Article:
Initial D has always managed to entertain to some degree in spite of the myriad ways it attempts to turn its audience off. Seriously, both the anime and manga practically challenge me to dislike them on a regular basis, yet I keep coming back no matter how severe their distinct handicaps may be. I made it through about ten volumes of the manga, as well as select portions of the TV show, and now, thanks to FUNimation’s wrangling of the series, I can add the Third Stage feature to my shout-it-loud dismissal of all aesthetic common sense.
Lest I sound too down on the look of Initial D, it’s probably more fair to say that it’s an “acquired taste.” Shuichi Shigeno’s art has always been faithfully translated to animation, for better or worse, but getting past those mannequin stares—the frozen poses that make everyone look about 100% more awkward than they should—doesn’t take too long.
Even if the art style doesn’t make you flinch for a second, any hesitation from a newcomer to jump in with Third Stage is understandable. While it’s ideal to start from the beginning, this 100-minute flick is pretty solid as far as introductions are concerned. Near the beginning, the uninitiated are treated to wistful sunset recollections courtesy those near and dear to protagonist Takumi Fujiwara. This kicks off a succinct montage of Takumi’s victories, and establishes the progress he’s made since he started racing.
See, Takumi wasn’t always a drift racer; racing wasn’t even on his radar in the early days. However, he just so happens to make tofu deliveries for his father’s store, an occupation that brings with it the treacherous curves of Mt. Akina. Takumi grew to know the course so well, and can run the whole thing without even spilling a drop of water from an open container. Thus, he and his Toyota Trueno (referred to widely as the AE86, or simply the eight-six) were eventually thrust into the world of mountain racing, as if he had been working toward it all his life.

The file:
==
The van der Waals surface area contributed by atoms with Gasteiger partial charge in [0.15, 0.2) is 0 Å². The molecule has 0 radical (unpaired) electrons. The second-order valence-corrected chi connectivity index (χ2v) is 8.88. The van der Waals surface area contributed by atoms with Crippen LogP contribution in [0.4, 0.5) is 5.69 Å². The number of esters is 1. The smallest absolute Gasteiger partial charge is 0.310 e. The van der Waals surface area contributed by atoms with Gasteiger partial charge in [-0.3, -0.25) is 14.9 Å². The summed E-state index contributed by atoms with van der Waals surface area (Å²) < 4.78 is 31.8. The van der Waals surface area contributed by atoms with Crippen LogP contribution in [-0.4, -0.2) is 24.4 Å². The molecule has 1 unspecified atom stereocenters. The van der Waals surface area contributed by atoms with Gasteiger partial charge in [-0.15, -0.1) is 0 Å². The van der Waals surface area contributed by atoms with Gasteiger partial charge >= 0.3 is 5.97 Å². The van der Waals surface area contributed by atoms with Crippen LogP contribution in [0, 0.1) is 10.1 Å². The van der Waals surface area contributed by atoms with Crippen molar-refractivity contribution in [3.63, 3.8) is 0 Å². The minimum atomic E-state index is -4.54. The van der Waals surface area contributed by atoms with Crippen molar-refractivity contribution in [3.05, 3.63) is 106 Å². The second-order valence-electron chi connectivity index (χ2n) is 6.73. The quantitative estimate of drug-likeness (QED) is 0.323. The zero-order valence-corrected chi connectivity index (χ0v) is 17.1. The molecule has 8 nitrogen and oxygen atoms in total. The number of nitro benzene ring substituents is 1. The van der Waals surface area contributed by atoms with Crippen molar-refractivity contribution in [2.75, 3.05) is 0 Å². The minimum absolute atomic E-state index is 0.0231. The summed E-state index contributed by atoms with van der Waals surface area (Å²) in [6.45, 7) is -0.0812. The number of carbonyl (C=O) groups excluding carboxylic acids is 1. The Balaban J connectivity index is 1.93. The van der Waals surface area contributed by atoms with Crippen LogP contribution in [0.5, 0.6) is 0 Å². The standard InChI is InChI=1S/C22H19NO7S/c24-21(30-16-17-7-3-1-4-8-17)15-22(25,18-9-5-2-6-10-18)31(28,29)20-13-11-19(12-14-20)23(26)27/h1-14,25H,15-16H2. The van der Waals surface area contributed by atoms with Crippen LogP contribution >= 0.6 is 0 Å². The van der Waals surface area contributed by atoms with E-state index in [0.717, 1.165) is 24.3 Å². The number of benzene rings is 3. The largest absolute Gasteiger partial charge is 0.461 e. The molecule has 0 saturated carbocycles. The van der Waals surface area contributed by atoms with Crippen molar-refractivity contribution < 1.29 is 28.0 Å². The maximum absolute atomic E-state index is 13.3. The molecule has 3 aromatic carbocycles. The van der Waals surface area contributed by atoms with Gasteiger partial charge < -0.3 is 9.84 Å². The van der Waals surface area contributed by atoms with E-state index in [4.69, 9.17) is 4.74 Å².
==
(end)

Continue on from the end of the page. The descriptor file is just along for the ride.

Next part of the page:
At this point Takumi is more well versed in the sport. He’s made some modifications to his Trueno’s engine, and can generally beat the pants off anyone that challenges him on his home turf. This is where former opponent Ryosuke Takahashi comes in. He wants to enlist Takumi on his racing team, which he plans to take all over, challenging racers on their own courses. Before Takumi can make this decision, he’s got a little more growing and learning to do, and that’s precisely what he does in Third Stage.
Originally released in 2001, Third Stage has pretty much everything one could ask for from an Initial D flick, and it does manage to look nicer than the TV series. This is especially true for the racing sequences, which I would consider one of the series’ eye-zapping crimes I mentioned in the opening paragraph. Not that I can blame them for going all-CG, as it beats having the folks at studios Pastel and OB Planning cut corners with a more traditional style. With this, we get the full shebang, even if it occasionally looks like you’re watching looped replays from a PS2 racing game.
Get past that and you have the racing equivalent of a sports series (is this a sports series? Sure, why not). Opponents are presented with requisite training quirks, such as the one that had his rise as a graduate of cart racing. Conditions get hazardous, like when one character points out the danger of the dry leaves blowing about the asphalt. At the end, as he says, what decides this race may be one of these dry leaves. His buddy chimes in with all the pontification of a west coast surfer dude: “The whimsy of a fallen leaf, huh?”
It also wouldn’t be complete without an abundance of thoughts spewing aloud from everyone even remotely connected to the action on screen, coupled with the chatter of their inner monologues. As Takumi blazes by in one sequence, we’re treated to my favorite line of the movie: “It’s like he’s got his finger on the pulse of the road!” It’s a sentiment that’s difficult to tire of in the world of Initial D.
Outside of the races, you’ll find characters that are oddly, perhaps refreshingly, frank about their feelings. Odd within the world of anime, at least, where protagonists (even cool ones like Hajime no Ippo’s Ippo) are usually happy sheepishly and awkwardly scratching their heads in the presence of the opposite sex. That’s not to say that Takumi is a lead without issues, but there’s more to him than his blank, flat face would suggest.
If you like thumping music that sounds like it’s coming out of the cineplex’s biggest and loudest DDR machine, you’ll love Initial D. If you don’t like that, you’ll still dig it, I just thought that would be worth noting for those that like to stomp their feet while watching their favorite shows. My only real complaint about the movie is the presentation. Overall, Funimation’s DVD is solid, with the 5.1 (across both language options) adding to the experience considerably. I am disappointed that it isn’t presented in anamorphic widescreen. I’m not sure if anything in particular held this back, but it takes away from watching it on a 16×9 television.
Like many of the sports depicted by anime and manga, you don’t need to know anything about cars to enjoy Third Stage. Sure, it helps, but if you don’t understand what it is Takumi did to modify his engine, or just how his drifting techniques work, it doesn’t really matter. Just sit back, relax, and wonder why this series was so poorly handled back when it would have been most profitable.
© Shuichi Shigeno / Kodansha • avex entertainment • OB PLANNING